This struck me as silly the first few times I read it. Then I started noticing the good things that came out of undeniably bad events. I began to (try, at least, to) take a few steps back and examine the problem in front of me from different angles. Often, the easiest way to defuse a problem situation is to reflect, for just a second, on how many people would love to face the problem I'm facing. There are people, for instance, without jobs. Job stress would probably be welcome in their lives.
“If you want guarantees in life, then you don’t want life. You want rehearsals for a script that’s already been written. Life by its nature cannot have guarantees, or its whole purpose is thwarted.”
This was a hard one for me, because I confess, I do want guarantees in life. I want a guarantee when I get out of bed in the morning that I will face no unpleasant surprises today. The stronger the desire for such a guarantee gets in me, the more unpleasant surprises I tend to face.
The thing is, I am writing my life. You are writing your life...we're all making it up as we go along. It's when we forget we're at cause for the events in our life that we start up the pity party...oh, no, what is happening to me? Life in the passive voice. That's not living, that's dying.
“To live your life without expectation–without the need for specific results–that is freedom. That is Godliness.”
I believe this is a very Buddhist sentiment. The only way I've found to even attempt this is to take whatever's in front of me and (a) accept it; (b) cherish it; and (c) it for what it really is: the next forking point in the road that is my life. How will I react to this challenge? Eventually, I hope that I no longer react at that point I will be proactive, and I won't actually see challenges, only opportunities.
I have a ways to go.
“Never resist anything. If you think that by your resistance you will eliminate it, think again. You only plant is more firmly in place. Have I not told you that all thought is creative?”
This is expressed elsewhere more succinctly:
What you resist persists. -- Carl Jung
Stress is created by resistance to life. I need to remember this daily, sometimes hourly. I loathe the phrase 'it is what it is' --what else would it be, what it isn't?-- and yet there's a real truth in that bit of nonsense that I need to accept.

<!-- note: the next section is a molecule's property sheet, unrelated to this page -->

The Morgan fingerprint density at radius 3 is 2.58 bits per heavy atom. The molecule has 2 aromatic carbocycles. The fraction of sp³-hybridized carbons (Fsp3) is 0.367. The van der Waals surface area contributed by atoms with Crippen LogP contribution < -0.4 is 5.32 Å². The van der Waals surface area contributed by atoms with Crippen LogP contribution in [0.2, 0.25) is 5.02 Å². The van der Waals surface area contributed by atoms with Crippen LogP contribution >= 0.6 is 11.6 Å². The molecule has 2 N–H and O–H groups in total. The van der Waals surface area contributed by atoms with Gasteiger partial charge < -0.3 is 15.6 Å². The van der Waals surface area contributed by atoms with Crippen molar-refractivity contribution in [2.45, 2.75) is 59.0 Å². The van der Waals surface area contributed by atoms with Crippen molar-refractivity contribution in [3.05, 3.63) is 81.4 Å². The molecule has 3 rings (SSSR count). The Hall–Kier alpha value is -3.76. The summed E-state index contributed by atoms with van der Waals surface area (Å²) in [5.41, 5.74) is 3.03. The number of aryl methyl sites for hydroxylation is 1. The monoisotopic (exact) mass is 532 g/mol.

Life is what you make it, and life is what you make of it.

07 March, 2013

"Nobody wants to see someone get hurt"

...says every hockey fighting aficionado. after someone inevitably does get hurt in a hockey fight.

Oh, I understand the sentiment. It's that emotion, nameless in English, that would be guilt if it could be admitted to. Instead it comes out as -- or at least I hear it as -- a pitiful, plaintive whine. Yeah, it's fun to watch people bashing each other's skulls, but how was I supposed to predict one of them would get a concussion out of it?

Last night, Frazer McLaren and David Dziurzynski engaged in fisticuffs twenty six seconds into the game between McLaren's Leafs and Dziurzynki's Senators.

There was no reason for the fight. Not that there ever are reasons, only excuses. Tonight's excuse was provided by McLaren, who said he was looking to give his side "a spark". Instead he gave his opponent a concussion. Time will tell if it's one of those fleeting concussions that only sidelines you for a couple of weeks or a career-ending, life-destroying concussion the effects of which never go away. You never know with these things.

The gloating on Maple Leafs fan boards is sickening. "He filled out his face like an application", says one game summary, which goes on to note that "team loyalties and opinions on fighting aside, no one wants to see a body shake so vulnerably like that."

Nah, nobody wants that.

Listen to the crowd. Listen to how much they don't want that.

"But most hockey fights don't end like that," you say. "People don't generally get hurt in hockey fights, beyond a cut or a bruise."

Yeah, and only one out of six people playing Russian roulette actually shoots himself.

And how do you know most hockey fights don't end in injury? How many have you been in? Do you know how many hockey 'enforcers' are addicted to painkillers of one sort or another? Have you not noticed the relatively recent rash of suicides? Nah, nobody gets hurt in hockey fights.

But these guys consent to fighting. It's all consensual.

Except for many of these 'enforcers', fighting is the only reason they're in the game. Lose enough fights, or decline to flight, and there goes your lucrative career. How consensual is a fight, really, when you feel you don't have a choice?

There's a code in hockey. People don't just fight for no reason.

Twenty six seconds into the game. Score tied 0-0. No dirty plays on either side. Just a team in need of "a spark" that, you'd think, should have been there in the first place because they were playing their provincial rivals, in a game that could well have playoff implications. Hell, twenty six seconds isn't even enough time to properly assess if your team is flat or not.

You're a wuss. Hockey is a manly sport that involves periodic beatings. Deal with it.

How many fights do you see in the Stanley Cup finals? In the Olympics? Is that not good hockey?

Imagine Dzuirzynski is your son. No, never mind that. Imagine McLaren is. Are you proud of him?

02 March, 2013

Flanagan, Whatcott, and Free Speech